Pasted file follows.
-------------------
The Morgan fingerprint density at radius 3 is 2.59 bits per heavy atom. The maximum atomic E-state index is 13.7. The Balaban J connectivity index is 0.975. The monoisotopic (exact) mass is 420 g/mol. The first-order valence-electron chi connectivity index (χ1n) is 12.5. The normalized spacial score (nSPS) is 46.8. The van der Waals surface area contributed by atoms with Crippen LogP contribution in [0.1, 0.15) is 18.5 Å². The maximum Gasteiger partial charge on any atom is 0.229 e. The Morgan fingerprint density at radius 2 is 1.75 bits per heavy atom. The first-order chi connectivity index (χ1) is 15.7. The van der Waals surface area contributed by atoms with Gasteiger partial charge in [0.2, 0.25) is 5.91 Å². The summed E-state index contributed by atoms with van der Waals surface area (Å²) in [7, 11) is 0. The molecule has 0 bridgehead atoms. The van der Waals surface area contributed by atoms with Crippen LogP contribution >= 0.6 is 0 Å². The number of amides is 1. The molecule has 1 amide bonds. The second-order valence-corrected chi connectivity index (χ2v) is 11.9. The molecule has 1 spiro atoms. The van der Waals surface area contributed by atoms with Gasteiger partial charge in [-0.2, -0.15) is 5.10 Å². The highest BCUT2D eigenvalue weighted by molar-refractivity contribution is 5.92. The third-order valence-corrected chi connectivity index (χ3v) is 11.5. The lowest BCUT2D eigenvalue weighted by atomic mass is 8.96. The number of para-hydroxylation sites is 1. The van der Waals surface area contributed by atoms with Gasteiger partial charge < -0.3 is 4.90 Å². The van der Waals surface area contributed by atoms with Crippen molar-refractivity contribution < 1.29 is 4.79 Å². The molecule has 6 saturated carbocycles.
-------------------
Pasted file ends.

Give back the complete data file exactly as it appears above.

The Morgan fingerprint density at radius 3 is 2.59 bits per heavy atom. The maximum atomic E-state index is 13.7. The Balaban J connectivity index is 0.975. The monoisotopic (exact) mass is 420 g/mol. The first-order valence-electron chi connectivity index (χ1n) is 12.5. The normalized spacial score (nSPS) is 46.8. The van der Waals surface area contributed by atoms with Crippen LogP contribution in [0.1, 0.15) is 18.5 Å². The maximum Gasteiger partial charge on any atom is 0.229 e. The Morgan fingerprint density at radius 2 is 1.75 bits per heavy atom. The first-order chi connectivity index (χ1) is 15.7. The van der Waals surface area contributed by atoms with Gasteiger partial charge in [0.2, 0.25) is 5.91 Å². The summed E-state index contributed by atoms with van der Waals surface area (Å²) in [7, 11) is 0. The molecule has 0 bridgehead atoms. The van der Waals surface area contributed by atoms with Crippen LogP contribution >= 0.6 is 0 Å². The number of amides is 1. The molecule has 1 amide bonds. The second-order valence-corrected chi connectivity index (χ2v) is 11.9. The molecule has 1 spiro atoms. The van der Waals surface area contributed by atoms with Gasteiger partial charge in [-0.2, -0.15) is 5.10 Å². The highest BCUT2D eigenvalue weighted by molar-refractivity contribution is 5.92. The third-order valence-corrected chi connectivity index (χ3v) is 11.5. The lowest BCUT2D eigenvalue weighted by atomic mass is 8.96. The number of para-hydroxylation sites is 1. The van der Waals surface area contributed by atoms with Gasteiger partial charge < -0.3 is 4.90 Å². The van der Waals surface area contributed by atoms with Crippen molar-refractivity contribution < 1.29 is 4.79 Å². The molecule has 6 saturated carbocycles.